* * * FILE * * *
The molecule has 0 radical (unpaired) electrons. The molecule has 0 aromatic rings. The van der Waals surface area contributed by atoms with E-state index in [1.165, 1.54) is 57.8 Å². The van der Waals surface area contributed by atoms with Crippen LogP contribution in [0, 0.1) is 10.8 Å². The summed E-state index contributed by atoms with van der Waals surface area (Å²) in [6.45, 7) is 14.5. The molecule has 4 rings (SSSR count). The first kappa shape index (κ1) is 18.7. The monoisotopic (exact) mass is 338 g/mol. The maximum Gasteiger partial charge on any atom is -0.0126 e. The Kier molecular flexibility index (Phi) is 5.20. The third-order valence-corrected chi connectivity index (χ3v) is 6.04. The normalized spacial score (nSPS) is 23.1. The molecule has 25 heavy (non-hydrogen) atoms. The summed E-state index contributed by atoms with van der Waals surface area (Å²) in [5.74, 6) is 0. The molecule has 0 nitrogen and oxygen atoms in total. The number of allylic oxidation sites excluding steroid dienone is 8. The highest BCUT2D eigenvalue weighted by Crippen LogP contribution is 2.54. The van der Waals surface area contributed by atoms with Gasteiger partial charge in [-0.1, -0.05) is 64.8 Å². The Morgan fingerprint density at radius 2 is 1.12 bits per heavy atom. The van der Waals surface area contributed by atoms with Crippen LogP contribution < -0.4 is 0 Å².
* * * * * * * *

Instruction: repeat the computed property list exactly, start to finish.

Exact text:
The molecule has 0 radical (unpaired) electrons. The molecule has 0 aromatic rings. The van der Waals surface area contributed by atoms with E-state index in [1.165, 1.54) is 57.8 Å². The van der Waals surface area contributed by atoms with Crippen LogP contribution in [0, 0.1) is 10.8 Å². The summed E-state index contributed by atoms with van der Waals surface area (Å²) in [6.45, 7) is 14.5. The molecule has 4 rings (SSSR count). The first kappa shape index (κ1) is 18.7. The monoisotopic (exact) mass is 338 g/mol. The maximum Gasteiger partial charge on any atom is -0.0126 e. The Kier molecular flexibility index (Phi) is 5.20. The third-order valence-corrected chi connectivity index (χ3v) is 6.04. The normalized spacial score (nSPS) is 23.1. The molecule has 25 heavy (non-hydrogen) atoms. The summed E-state index contributed by atoms with van der Waals surface area (Å²) in [5.74, 6) is 0. The molecule has 0 nitrogen and oxygen atoms in total. The number of allylic oxidation sites excluding steroid dienone is 8. The highest BCUT2D eigenvalue weighted by Crippen LogP contribution is 2.54. The van der Waals surface area contributed by atoms with Gasteiger partial charge in [-0.1, -0.05) is 64.8 Å². The Morgan fingerprint density at radius 2 is 1.12 bits per heavy atom. The van der Waals surface area contributed by atoms with Crippen LogP contribution < -0.4 is 0 Å².